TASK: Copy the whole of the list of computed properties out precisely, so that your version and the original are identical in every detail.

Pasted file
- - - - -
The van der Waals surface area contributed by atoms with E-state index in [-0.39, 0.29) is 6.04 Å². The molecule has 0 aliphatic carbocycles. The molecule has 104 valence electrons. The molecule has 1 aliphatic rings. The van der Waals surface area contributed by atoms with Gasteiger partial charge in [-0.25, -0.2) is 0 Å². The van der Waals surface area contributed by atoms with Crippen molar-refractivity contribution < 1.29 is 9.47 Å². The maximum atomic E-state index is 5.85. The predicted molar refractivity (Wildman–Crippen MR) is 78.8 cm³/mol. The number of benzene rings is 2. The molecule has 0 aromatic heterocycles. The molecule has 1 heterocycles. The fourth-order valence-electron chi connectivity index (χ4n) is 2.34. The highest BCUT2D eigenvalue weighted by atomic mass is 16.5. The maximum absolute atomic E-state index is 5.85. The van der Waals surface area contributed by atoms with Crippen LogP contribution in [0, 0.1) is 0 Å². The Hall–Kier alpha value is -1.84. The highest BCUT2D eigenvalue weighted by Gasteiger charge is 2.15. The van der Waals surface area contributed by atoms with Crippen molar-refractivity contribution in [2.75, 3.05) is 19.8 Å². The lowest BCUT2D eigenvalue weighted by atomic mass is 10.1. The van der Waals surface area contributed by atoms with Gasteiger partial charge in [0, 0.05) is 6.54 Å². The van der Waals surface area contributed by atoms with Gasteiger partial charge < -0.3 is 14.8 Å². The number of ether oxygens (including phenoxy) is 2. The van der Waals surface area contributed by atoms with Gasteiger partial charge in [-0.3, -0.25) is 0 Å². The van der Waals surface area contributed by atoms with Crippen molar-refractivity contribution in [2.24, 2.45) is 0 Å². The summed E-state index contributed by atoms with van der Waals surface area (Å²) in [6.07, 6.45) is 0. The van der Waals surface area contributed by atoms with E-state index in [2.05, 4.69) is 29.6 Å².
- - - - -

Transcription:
The van der Waals surface area contributed by atoms with E-state index in [-0.39, 0.29) is 6.04 Å². The molecule has 0 aliphatic carbocycles. The molecule has 104 valence electrons. The molecule has 1 aliphatic rings. The van der Waals surface area contributed by atoms with Gasteiger partial charge in [-0.25, -0.2) is 0 Å². The van der Waals surface area contributed by atoms with Crippen molar-refractivity contribution < 1.29 is 9.47 Å². The maximum atomic E-state index is 5.85. The predicted molar refractivity (Wildman–Crippen MR) is 78.8 cm³/mol. The number of benzene rings is 2. The molecule has 0 aromatic heterocycles. The molecule has 1 heterocycles. The fourth-order valence-electron chi connectivity index (χ4n) is 2.34. The highest BCUT2D eigenvalue weighted by atomic mass is 16.5. The maximum absolute atomic E-state index is 5.85. The van der Waals surface area contributed by atoms with Crippen LogP contribution in [0, 0.1) is 0 Å². The Hall–Kier alpha value is -1.84. The highest BCUT2D eigenvalue weighted by Gasteiger charge is 2.15. The van der Waals surface area contributed by atoms with Crippen molar-refractivity contribution in [2.75, 3.05) is 19.8 Å². The lowest BCUT2D eigenvalue weighted by atomic mass is 10.1. The van der Waals surface area contributed by atoms with Gasteiger partial charge in [0, 0.05) is 6.54 Å². The van der Waals surface area contributed by atoms with Gasteiger partial charge < -0.3 is 14.8 Å². The number of ether oxygens (including phenoxy) is 2. The van der Waals surface area contributed by atoms with Gasteiger partial charge in [-0.3, -0.25) is 0 Å². The van der Waals surface area contributed by atoms with Crippen molar-refractivity contribution in [2.24, 2.45) is 0 Å². The summed E-state index contributed by atoms with van der Waals surface area (Å²) in [6.07, 6.45) is 0. The van der Waals surface area contributed by atoms with E-state index in [2.05, 4.69) is 29.6 Å².